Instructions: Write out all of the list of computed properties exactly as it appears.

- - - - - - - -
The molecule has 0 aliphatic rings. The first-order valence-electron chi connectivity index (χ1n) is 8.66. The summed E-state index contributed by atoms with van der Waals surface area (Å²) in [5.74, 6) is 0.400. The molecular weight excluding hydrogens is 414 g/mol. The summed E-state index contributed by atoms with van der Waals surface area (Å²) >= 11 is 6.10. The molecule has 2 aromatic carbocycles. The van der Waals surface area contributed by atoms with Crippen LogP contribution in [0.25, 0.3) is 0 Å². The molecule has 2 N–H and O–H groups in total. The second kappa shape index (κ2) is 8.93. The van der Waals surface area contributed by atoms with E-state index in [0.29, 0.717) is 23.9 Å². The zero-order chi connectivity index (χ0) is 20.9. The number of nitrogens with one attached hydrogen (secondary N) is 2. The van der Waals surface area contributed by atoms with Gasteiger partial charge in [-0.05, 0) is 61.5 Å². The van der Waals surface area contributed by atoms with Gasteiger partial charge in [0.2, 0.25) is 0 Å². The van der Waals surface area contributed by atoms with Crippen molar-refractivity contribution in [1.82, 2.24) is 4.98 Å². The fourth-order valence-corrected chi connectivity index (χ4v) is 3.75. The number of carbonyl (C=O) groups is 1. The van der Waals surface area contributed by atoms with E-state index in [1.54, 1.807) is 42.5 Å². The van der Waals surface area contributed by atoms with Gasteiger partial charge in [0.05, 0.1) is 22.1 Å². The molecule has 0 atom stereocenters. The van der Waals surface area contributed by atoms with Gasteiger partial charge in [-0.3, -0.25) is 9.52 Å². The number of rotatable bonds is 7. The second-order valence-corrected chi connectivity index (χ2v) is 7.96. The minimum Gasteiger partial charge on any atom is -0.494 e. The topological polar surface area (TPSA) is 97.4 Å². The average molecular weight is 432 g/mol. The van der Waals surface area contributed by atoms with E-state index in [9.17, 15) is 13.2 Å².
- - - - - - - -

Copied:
The molecule has 0 aliphatic rings. The first-order valence-electron chi connectivity index (χ1n) is 8.66. The summed E-state index contributed by atoms with van der Waals surface area (Å²) in [5.74, 6) is 0.400. The molecular weight excluding hydrogens is 414 g/mol. The summed E-state index contributed by atoms with van der Waals surface area (Å²) >= 11 is 6.10. The molecule has 2 aromatic carbocycles. The van der Waals surface area contributed by atoms with Crippen LogP contribution in [0.25, 0.3) is 0 Å². The molecule has 2 N–H and O–H groups in total. The second kappa shape index (κ2) is 8.93. The van der Waals surface area contributed by atoms with E-state index in [0.29, 0.717) is 23.9 Å². The zero-order chi connectivity index (χ0) is 20.9. The number of nitrogens with one attached hydrogen (secondary N) is 2. The van der Waals surface area contributed by atoms with Gasteiger partial charge in [-0.05, 0) is 61.5 Å². The van der Waals surface area contributed by atoms with Gasteiger partial charge in [0.2, 0.25) is 0 Å². The van der Waals surface area contributed by atoms with Crippen molar-refractivity contribution in [1.82, 2.24) is 4.98 Å². The fourth-order valence-corrected chi connectivity index (χ4v) is 3.75. The number of carbonyl (C=O) groups is 1. The van der Waals surface area contributed by atoms with E-state index in [1.54, 1.807) is 42.5 Å². The van der Waals surface area contributed by atoms with Gasteiger partial charge in [0.05, 0.1) is 22.1 Å². The molecule has 0 atom stereocenters. The van der Waals surface area contributed by atoms with Gasteiger partial charge in [-0.3, -0.25) is 9.52 Å². The number of rotatable bonds is 7. The second-order valence-corrected chi connectivity index (χ2v) is 7.96. The minimum Gasteiger partial charge on any atom is -0.494 e. The topological polar surface area (TPSA) is 97.4 Å². The average molecular weight is 432 g/mol. The van der Waals surface area contributed by atoms with E-state index in [9.17, 15) is 13.2 Å².